With probiotics taking center stage as of late in the health world, people are clamoring to up their intake of these friendly bacteria in any way possible. While many people are reaching for probiotic supplements, others are choosing popular probiotic drinks, like kombucha.
Like most health products today they can have their benefits, but they also can have their drawbacks, and this will ultimately depend on your current state of health.
Benefits of drinking kombucha
There are several reasons kombucha is a great beverage to consider for optimal health:
• A great source of enzymes, which is essential for digestion and helping the body break down essential nutrients that come from food. Enzymes also assist in energy production, oxygen uptake, balancing hormones, and reducing inflammation.
• A good source of antioxidants, which help consume free radicals caused by oxidative stress. This can help slow down ageing and mitigate other chronic disease such as cancer, cardiovascular disease, brain dysfunction, and immune related illnesses.
• A solid source of probiotics, the beneficial microorganisms found in the gut that helps maintain a healthy intestinal and immune system. Kombucha typically contains more than a dozen strains of these beneficial bacteria.
• A quality source of glucoronic acid, which is known to assist the liver in detoxification by binding to both environmental and metabolic toxins.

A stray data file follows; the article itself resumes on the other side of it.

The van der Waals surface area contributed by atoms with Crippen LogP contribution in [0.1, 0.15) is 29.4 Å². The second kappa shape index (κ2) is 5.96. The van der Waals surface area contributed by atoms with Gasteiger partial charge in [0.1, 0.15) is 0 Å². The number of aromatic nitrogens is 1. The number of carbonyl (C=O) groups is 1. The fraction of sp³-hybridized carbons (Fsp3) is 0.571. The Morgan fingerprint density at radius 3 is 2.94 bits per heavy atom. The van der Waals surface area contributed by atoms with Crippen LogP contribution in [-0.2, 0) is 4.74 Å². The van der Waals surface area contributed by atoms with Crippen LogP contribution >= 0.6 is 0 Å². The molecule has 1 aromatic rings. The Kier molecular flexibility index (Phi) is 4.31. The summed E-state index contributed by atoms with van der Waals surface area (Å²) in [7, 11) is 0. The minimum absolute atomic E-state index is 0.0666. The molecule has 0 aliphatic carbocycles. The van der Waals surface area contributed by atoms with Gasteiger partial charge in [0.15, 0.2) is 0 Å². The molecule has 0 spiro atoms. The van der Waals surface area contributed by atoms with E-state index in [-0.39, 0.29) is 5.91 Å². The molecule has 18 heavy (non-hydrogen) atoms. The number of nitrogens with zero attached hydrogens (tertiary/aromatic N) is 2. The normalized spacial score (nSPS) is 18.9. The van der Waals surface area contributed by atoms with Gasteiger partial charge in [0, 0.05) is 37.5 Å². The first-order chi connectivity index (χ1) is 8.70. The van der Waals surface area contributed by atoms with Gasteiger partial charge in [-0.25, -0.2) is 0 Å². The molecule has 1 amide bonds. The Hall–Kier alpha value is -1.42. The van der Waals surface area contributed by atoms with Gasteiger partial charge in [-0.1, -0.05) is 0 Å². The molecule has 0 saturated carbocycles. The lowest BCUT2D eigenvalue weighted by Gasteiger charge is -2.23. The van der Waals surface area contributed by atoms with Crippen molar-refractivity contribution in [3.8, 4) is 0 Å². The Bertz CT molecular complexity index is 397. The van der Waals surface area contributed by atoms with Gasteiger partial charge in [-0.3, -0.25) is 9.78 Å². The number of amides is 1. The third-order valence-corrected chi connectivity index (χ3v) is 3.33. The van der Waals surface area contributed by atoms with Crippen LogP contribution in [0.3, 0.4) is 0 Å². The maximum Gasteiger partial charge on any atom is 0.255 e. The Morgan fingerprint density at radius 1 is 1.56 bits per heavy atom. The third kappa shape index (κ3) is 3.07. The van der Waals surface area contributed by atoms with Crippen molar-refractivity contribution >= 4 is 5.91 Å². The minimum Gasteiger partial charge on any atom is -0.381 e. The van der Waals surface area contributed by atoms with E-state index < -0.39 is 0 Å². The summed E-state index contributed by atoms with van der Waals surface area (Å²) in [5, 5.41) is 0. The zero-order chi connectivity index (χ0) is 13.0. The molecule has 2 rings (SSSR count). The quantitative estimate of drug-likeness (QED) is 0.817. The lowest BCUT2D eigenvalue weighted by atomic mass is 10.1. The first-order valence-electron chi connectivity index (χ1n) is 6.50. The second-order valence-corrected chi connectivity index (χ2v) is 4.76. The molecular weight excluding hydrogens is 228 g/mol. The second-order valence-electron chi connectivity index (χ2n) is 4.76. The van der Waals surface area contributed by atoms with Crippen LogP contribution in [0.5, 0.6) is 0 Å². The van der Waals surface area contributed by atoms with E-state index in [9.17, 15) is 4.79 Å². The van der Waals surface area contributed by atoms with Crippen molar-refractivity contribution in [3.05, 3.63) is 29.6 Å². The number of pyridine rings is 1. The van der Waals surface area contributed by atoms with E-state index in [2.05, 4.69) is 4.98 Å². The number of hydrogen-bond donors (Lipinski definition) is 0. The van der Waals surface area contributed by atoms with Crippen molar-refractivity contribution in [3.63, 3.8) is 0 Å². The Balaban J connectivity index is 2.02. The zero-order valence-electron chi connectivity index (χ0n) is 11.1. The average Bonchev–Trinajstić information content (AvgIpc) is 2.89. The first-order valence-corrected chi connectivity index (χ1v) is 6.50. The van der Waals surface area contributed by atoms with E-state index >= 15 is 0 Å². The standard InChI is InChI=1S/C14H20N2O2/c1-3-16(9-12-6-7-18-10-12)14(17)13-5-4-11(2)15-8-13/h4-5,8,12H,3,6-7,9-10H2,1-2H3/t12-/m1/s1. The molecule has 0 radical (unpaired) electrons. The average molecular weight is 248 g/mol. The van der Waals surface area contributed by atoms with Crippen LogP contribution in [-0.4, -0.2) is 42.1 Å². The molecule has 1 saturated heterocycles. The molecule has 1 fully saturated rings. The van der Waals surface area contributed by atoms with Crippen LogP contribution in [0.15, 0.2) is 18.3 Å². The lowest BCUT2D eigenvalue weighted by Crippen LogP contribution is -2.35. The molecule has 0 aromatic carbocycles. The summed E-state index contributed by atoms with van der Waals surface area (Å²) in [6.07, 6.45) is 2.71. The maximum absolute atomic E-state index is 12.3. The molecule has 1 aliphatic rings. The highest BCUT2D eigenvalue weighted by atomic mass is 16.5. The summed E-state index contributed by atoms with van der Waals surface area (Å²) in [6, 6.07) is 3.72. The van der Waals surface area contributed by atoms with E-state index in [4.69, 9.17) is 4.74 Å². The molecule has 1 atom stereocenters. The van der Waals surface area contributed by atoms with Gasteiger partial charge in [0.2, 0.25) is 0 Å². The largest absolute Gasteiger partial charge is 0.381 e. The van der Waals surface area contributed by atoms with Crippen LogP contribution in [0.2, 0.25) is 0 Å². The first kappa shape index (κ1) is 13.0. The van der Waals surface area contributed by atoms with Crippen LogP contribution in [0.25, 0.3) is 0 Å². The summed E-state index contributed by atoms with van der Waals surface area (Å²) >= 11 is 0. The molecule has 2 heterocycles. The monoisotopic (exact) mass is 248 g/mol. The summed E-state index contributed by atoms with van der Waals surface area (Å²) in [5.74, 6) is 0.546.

• A fine source of glucosamine, which is essential in building cartilage and improving joint health by increasing synovial fluids such as hyaluronic acid.
• A nice source of B-vitamins, which help the body produce energy from food and assist in dealing with stress and depression.
IF ones body is in a relatively disease free state, drinking kombucha can provide a wonderful array of health benefits. However, for those battling any chronic ailment, you need to know the “dark” side of kombucha.
Drawbacks of drinking kombucha
Kombucha is created by using tea (usually black or green), sugar, and a live starter known as a SCOBY. Each one of these ingredients can cause problems for someone dealing with any sort of digestive issues, for the following reasons:
• Black tea is very high in oxalates, which is a naturally occurring “plant poison” that looks like tiny shards of glass under a microscope. This is to deter insects from eating the plant, and is not harmful to humans IF the proper intestinal microbiota are in place. However, if a person has ever used antibiotics, experienced chronic stress, or had a diet high in sugar and fat, the delicate bacteria that is the primary consumer of oxalates is wiped out, which leave the intestinal system incapable of handling them safely and effectively. Anyone with a systemic Candida infection, leaky gut, kidney stones, fibromyalgia, COPD, asthma, cystic fribrosis, Hashimoto’s disease, or hypothyroidism should avoid high oxalates foods or beverages.
• Even though a lot of the sugar is “consumed” by the bacteria during fermentation, kombucha still retains too much sugar for those with a systemic Candida infection.
• The live starter for kombucha, also known as a SCOBY (Symbiotic Culture of Bacteria and Yeast) can present some problems to those who already have an underlying yeast infection.
Kombucha is also considered “wild fermentation” which is when the starter contains airborne yeast. This yeast can be very unpredictable to work with, and they are not native to the human digestive tract, which can cause allergic reactions for people with existing fungal (Candida) infections.
To find out if kombucha could be a problem for you, try this at home test and diagnostic tool to see if the gut can handle it.
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